Rutgers faculty elected to the newest class of fellows of the American Association for the Advancement of Science (AAAS) are engaging in research to enhance our understanding of the universe, prepare the world to address climate change and find ways to restore brain function after traumatic injury or disease.
Internationally renowned Rutgers University scientist and former director of the Waksman Institute of Microbiology, Joachim Messing, was posthumously honored as this year’s recipient of the Science and Technology Medal from the Research & Development Council of New Jersey for his groundbreaking work in shotgun DNA sequencing.
Rutgers Office for Research’s Innovation Ventures has executed an exclusive license agreement between the university and Sauvie BiKE, LLC, a subsidiary of Sauvie Inc., to develop and commercialize a bi-specific natural killer cell engager technology in the field of oncology.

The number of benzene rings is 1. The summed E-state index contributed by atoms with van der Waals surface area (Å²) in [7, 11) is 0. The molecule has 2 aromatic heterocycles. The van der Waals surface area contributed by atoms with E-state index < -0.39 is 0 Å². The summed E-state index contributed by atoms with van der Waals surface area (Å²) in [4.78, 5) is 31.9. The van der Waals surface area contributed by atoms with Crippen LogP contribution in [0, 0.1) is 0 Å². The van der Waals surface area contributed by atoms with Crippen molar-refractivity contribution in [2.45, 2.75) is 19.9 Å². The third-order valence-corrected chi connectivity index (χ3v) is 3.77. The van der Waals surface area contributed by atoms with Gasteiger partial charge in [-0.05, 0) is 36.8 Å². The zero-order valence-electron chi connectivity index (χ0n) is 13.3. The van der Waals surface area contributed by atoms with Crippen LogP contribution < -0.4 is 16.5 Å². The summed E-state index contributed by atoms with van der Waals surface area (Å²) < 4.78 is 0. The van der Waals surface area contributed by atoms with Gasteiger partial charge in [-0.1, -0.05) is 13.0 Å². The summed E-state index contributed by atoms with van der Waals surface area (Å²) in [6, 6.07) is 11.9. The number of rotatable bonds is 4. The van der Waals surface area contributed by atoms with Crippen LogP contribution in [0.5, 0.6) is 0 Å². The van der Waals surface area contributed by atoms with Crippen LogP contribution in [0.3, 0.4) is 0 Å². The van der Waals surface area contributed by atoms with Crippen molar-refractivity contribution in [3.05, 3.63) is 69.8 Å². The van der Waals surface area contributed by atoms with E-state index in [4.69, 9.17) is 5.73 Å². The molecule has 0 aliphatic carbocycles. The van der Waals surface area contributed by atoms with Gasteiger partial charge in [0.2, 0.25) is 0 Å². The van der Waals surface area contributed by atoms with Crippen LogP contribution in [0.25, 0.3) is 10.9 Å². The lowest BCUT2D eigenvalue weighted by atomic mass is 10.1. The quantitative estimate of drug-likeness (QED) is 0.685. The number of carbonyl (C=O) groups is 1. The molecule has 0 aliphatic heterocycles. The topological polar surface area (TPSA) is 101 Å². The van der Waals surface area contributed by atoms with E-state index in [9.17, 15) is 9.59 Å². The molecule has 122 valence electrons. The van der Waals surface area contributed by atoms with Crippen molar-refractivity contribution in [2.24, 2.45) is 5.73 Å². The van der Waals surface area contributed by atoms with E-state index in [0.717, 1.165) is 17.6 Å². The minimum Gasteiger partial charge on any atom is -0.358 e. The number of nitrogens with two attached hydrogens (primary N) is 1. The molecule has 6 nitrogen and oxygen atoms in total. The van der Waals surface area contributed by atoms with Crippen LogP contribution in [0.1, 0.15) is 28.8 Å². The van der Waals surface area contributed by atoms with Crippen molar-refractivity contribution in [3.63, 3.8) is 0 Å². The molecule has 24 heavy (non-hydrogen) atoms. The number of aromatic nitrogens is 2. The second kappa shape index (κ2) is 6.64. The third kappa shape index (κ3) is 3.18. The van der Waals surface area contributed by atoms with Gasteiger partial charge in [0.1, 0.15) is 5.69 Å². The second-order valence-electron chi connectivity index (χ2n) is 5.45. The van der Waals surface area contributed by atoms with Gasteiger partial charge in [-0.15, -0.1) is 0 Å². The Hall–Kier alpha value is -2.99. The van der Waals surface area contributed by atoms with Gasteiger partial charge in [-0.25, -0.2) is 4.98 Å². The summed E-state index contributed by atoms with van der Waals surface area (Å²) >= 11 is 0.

Maria Laura ‘Marila’ Gennaro, a professor of medicine at Rutgers New Jersey Medical School and a professor of epidemiology at Rutgers School of Public Health, has been named a National Academy of Inventors Fellow, which is the highest professional distinction accorded solely to academic inventors. The NAI Fellows Program highlights academic inventors who have demonstrated a prolific spirit of innovation in creating or facilitating outstanding inventions that have made a tangible impact on quality of life, economic development, and the welfare of society.
Work by Ukrainian mathematician Maryna Viazovska, second woman to win a Fields Medal, includes contributions by Rutgers Professor Stephen Miller.